Williams v. Hunt Oil Refining Corp
MEMORANDUM OPINION. Signed by Chief Judge Sharon Lovelace Blackburn on 3/11/2013. (KAM, )
2013 Mar-11 AM 11:47
U.S. DISTRICT COURT
N.D. OF ALABAMA
UNITED STATES DISTRICT COURT
NORTHERN DISTRICT OF ALABAMA
HUNT REFINING COMPANY,
CASE NO. 2:11-CV-1096-SLB
This case is presently pending before the court on defendant’s Motion for Summary
Judgment. (Doc. 25.) Plaintiff Adrienne Williams has sued her former employer, defendant
Hunt Refining Company, alleging that defendant discriminated against her on the basis of
her gender and her race, and that it retaliated against her for complaining about sexual
harassment, in violation of federal law. Upon consideration of the record, the submissions
of the parties, and the relevant law, the court is of the opinion that defendant’s Motion for
Summary Judgment, (doc. 25), is due to be denied.
Defendant contends that plaintiff’s claims are due to be dismissed because plaintiff
did not file her Complaint against defendant until more than 90 days after she received her
right-to-sue letter from the EEOC. (Doc 25 at 2.) The undisputed facts show that plaintiff
filed her Complaint on March 28, 2011, within 90 days of receiving her right-to-sue letter.
(Doc. 1 at 1 and ¶ 12.) However, her Complaint named “Hunt Oil Refining Corp.” as
defendant and plaintiff’s employer. (Id. ¶¶ 8, 10.) Hunt Oil Refining moved to dismiss
plaintiff’s Complaint. (Doc. 2.) The court granted the motion, but allowed plaintiff to file
an Amended Complaint naming Hunt Refining Company, plaintiff’s former employer, as
defendant. (Doc. 10.) The court did not determine whether the Amended Complaint would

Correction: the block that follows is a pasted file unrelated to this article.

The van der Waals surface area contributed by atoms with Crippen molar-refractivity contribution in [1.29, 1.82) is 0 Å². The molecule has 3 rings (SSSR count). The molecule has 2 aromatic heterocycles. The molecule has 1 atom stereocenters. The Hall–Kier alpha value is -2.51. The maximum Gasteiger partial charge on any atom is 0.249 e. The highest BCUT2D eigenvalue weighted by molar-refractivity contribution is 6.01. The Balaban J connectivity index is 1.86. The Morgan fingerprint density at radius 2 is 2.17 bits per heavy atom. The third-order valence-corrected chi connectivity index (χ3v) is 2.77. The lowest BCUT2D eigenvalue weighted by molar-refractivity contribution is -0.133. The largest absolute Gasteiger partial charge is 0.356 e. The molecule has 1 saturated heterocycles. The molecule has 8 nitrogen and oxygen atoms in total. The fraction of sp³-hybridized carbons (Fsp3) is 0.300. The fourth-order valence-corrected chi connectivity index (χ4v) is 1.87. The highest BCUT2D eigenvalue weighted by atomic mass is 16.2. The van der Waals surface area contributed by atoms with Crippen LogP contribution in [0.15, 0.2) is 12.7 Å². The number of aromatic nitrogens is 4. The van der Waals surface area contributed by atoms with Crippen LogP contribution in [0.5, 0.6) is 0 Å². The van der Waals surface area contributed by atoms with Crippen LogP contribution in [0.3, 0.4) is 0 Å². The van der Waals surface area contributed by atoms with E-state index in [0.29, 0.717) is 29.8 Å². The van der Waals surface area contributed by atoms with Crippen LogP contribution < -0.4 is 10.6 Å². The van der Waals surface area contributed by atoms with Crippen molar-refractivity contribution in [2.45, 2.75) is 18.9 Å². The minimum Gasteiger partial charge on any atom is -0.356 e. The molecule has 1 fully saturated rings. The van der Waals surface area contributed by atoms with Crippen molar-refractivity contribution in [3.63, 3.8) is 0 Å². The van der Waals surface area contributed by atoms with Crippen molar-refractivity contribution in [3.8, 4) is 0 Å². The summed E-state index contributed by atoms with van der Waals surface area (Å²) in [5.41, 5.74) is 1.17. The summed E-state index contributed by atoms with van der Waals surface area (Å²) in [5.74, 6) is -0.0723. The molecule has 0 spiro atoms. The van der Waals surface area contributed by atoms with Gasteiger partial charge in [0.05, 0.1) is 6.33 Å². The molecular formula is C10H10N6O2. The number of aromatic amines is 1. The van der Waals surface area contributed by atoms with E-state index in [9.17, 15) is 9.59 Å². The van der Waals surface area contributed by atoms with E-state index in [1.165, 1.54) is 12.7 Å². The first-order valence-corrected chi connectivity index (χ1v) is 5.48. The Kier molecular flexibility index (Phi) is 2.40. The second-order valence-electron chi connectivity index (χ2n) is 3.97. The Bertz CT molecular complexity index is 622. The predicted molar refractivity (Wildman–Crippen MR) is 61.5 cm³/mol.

relate back to the date plaintiff filed her Complaint. (Doc. 9 at 3 and n.4 [citing Krupski v.
Costa Crociere, 130 S. Ct. 2485, 2489 (2010)].)
Defendant has now filed a Motion for Summary Judgment challenging the relationback of the Amended Complaint. (See generally doc. 25.) It argues:
Plaintiff’s lawsuit against Hunt Refining Company is untimely, and thus
should be dismissed as a matter of law, because it was not filed against her
employer, Hunt Refining Company, within ninety (90) days of Plaintiff’s
receipt of a notice of right to sue from the EEOC. 42 U.S.C. § 2000e-5(f)(1);
Green v. Union Foundry Co., 281 F.3d 1229, 1233 (11th Cir. 2002)(finding
that a lawsuit must be initiated at least 90 days after a notice of right to sue is
issued by the EEOC); Hammond v. Georgia, No. 2:11-cv-00051-RWS, 2012
U.S. Dist. LEXIS 7318, *10 (N.D. Ga. Jan. 23, 2012)(same).
This case does not involve a pro se plaintiff who proceeds without
counsel; to the contrary, Plaintiff is represented by counsel and has been
represented by counsel since she participated in Hunt Refining Company’s
appeal of the Alabama Department of Industrial Relations’ determination
regarding her entitlement to unemployment compensation benefits. Likewise,
Plaintiff is not confused as to which entity employed her. Her EEOC Charge
correctly names Hunt Refining Company as her employer, as does the action
in which she participated in the Tuscaloosa County Circuit Court regarding her
entitlement to unemployment compensation benefits. (See Affidavit of David
Carroll, attached hereto as Exhibit B.) Courts have consistently dismissed
cases where the plaintiff failed to file a lawsuit within 90 days of receipt of
notice of the right to sue. See, e.g., Gant v. Jefferson Energy Cooperative, 348
Fed. Appx. 433, 434-35 (11th Cir. 2009)(affirming dismissal of claims where
plaintiff failed to file complaint within 90 days of receipt of notice of right to
sue); Cooper v. Elmore County Bd. of Educ, No. 2:10-CV-586-WKW [WO],
2010 U.S. Dist. LEXIS 129304, *5 (M.D. Ala. Dec. 7, 2010)(dismissing
Plaintiff’s claims under Title VII where she failed to file her lawsuit within 90
days of receipt of notice of right to sue).
. . . Plaintiff is aware of her employer but failed to name the proper